New centre-left party takes surprise victory in legislative poll
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Ljubljana Mayor Zoran Jankovic's new centre-left party, Positive Slovenia, won a surprise victory in Sunday elections, beating both the Social Democrats of Prime Minister Borut Pahor (pictured) and the centre-right favourites, partial results showed.
AFP - A new centre-left party headed by Ljubljana's popular and charismatic millionaire mayor won a surprise victory in Slovenia's elections Sunday, exit polls and partial official results suggested.
With 70.9 percent of votes counted, Zoran Jankovic's Positive Slovenia won 29.17 percent of the vote, against 25.99 percent for the centre-right Slovenian Democratic Party (SDS) of ex-premier Janez Jansa -- the former favourite to win.
Crashing to third place in the struggling eurozone member state were the governing Social Democrats of Prime Minister Borut Pahor with just 10.28 percent, compared with 30.5 percent at the last election in 2008.
Jankovic, 58, the former head of Slovenia's main supermarket chain Mercator, had won a landslide election to become the capital's mayor in 2006 and secured a second term with 65 percent of the vote in 2010.
"The results show that citizens want a different state. They had Jansa and Pahor, now they want a democratic but efficient state," a jubilant Jankovic told journalists at his campaign headquarters on Sunday night.
Despite describing himself as a leftist, the flamboyant and populist Jankovic -- who only entered the race at the last minute -- has pledged to run the country like a company if he won.
"Janez Jansa and Borut Pahor have already had the opportunity to show how successful they are... but our state needs now a businessman," Serbian-born Jankovic said.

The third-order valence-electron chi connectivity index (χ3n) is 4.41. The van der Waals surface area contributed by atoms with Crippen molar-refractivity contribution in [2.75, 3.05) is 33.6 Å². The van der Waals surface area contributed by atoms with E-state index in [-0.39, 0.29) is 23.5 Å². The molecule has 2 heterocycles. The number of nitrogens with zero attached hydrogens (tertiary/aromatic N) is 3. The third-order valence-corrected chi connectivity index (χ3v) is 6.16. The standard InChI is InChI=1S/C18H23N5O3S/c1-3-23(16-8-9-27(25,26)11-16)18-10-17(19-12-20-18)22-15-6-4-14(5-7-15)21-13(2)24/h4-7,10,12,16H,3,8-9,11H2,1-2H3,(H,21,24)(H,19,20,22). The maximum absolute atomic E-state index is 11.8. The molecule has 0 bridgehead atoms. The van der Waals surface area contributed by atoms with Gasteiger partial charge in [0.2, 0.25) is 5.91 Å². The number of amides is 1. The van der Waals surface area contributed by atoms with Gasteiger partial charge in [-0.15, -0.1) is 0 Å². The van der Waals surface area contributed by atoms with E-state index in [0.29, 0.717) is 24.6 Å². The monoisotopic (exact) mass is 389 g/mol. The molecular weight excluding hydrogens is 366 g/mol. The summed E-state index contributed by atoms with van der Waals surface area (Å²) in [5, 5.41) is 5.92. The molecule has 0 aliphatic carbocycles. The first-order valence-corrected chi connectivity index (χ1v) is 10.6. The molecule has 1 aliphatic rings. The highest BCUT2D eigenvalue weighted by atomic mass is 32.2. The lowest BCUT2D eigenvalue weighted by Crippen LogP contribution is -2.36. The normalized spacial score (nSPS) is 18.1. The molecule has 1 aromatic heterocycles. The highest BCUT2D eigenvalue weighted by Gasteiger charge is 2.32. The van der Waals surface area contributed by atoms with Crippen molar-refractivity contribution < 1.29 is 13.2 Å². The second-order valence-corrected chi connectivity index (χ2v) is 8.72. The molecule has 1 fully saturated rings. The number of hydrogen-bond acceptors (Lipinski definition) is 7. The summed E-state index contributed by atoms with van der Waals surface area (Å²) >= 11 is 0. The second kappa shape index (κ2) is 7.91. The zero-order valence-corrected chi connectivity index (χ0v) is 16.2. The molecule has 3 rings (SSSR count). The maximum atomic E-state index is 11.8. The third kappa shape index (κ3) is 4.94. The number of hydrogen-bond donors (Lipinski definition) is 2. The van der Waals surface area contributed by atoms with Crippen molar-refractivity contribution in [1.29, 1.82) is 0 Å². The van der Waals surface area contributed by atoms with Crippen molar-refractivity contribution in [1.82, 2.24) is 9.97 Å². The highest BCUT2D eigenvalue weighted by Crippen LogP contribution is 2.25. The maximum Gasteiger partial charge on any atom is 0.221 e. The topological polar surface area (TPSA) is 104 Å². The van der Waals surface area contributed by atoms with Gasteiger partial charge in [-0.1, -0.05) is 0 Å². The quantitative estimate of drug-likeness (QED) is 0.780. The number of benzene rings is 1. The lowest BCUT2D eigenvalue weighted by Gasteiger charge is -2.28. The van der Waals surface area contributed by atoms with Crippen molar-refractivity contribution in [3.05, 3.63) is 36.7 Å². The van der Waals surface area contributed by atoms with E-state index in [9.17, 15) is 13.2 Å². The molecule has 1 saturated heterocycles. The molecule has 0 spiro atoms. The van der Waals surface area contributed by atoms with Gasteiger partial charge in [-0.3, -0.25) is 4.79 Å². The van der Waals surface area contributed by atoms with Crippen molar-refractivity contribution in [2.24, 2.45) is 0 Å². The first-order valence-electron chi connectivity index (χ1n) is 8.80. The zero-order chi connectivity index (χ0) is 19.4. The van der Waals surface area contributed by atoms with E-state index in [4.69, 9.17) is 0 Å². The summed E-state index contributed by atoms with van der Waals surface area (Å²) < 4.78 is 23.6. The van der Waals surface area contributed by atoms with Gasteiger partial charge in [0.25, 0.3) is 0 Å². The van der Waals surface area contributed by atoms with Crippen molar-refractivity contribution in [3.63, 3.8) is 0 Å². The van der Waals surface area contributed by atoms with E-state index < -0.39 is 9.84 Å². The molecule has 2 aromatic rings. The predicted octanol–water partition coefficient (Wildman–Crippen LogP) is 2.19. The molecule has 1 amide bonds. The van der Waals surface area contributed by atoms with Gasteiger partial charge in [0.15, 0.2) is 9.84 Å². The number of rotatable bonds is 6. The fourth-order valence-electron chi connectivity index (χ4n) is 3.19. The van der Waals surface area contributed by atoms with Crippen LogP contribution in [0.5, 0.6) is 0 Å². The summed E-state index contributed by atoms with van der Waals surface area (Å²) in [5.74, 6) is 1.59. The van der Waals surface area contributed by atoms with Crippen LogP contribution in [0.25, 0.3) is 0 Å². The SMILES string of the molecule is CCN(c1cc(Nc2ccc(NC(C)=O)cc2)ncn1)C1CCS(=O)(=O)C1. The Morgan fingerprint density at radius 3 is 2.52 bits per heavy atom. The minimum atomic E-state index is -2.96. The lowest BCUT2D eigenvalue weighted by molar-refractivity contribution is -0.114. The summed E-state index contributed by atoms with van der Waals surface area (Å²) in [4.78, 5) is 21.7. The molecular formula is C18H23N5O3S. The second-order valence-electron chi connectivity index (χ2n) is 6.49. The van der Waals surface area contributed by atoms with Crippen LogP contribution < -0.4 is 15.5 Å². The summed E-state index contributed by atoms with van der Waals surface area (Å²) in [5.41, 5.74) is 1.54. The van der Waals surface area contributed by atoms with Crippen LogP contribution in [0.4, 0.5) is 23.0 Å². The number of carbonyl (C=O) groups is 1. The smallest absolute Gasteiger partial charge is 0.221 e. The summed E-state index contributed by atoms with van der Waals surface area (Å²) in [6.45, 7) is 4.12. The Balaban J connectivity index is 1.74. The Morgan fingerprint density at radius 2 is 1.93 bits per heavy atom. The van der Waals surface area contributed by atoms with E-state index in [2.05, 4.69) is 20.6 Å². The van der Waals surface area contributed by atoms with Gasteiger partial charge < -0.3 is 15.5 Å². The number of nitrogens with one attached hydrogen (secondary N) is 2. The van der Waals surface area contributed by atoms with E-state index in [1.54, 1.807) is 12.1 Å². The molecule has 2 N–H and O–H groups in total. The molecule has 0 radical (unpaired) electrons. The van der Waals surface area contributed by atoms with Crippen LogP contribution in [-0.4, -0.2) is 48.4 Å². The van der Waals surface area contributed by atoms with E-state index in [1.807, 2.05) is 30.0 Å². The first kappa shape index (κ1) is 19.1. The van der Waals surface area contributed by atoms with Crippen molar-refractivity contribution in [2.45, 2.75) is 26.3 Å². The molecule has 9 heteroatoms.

He said that by the end of his four-year mandate, Slovenia's economy would reach a growth rate of four percent.
Pahor's government lost a confidence vote in September after major reforms to the creaking pension system were rejected in a referendum, prompting the former Yugoslav republic's first ever early elections.
The debt crisis in the 17-nation eurozone has already led to a change in government in a string of countries, including Portugal, Greece, Italy and most recently Spain.
Although still in a far better state than many euro members, since joining in 2007 Slovenia's national debt as a proportion of output has roughly doubled to 45.5 percent, according to the European Commission.
The three main credit agencies have cut their ratings on Slovenian debt in recent months, and last month interest rates hit seven percent -- a level that forced other countries to seek outside support.
"I believe this process (the early elections) will provide a stable government that will then quickly start dealing with all the tasks ahead of us, in particular financial stabilisation," President Danilo Turk said.
When two-million-strong Slovenia joined the euro, the country was enjoying stellar economic growth, unemployment under seven percent and solid public finances.
The global financial crisis savaged the export-oriented economy -- output slumped by 8.1 percent in 2009 -- and the government has been paying for it ever since.
Growth figures last week showed Slovenia perilously close to recession, with output shrinking 0.2 percent in the third quarter after stagnating in the second and contracting 0.1 percent in the first.
Unemployment hit 11.5 percent of the workforce in September, and the central bank has warned it may have to cut its growth forecast for 2012 again soon from the current projection of 1.3 percent.
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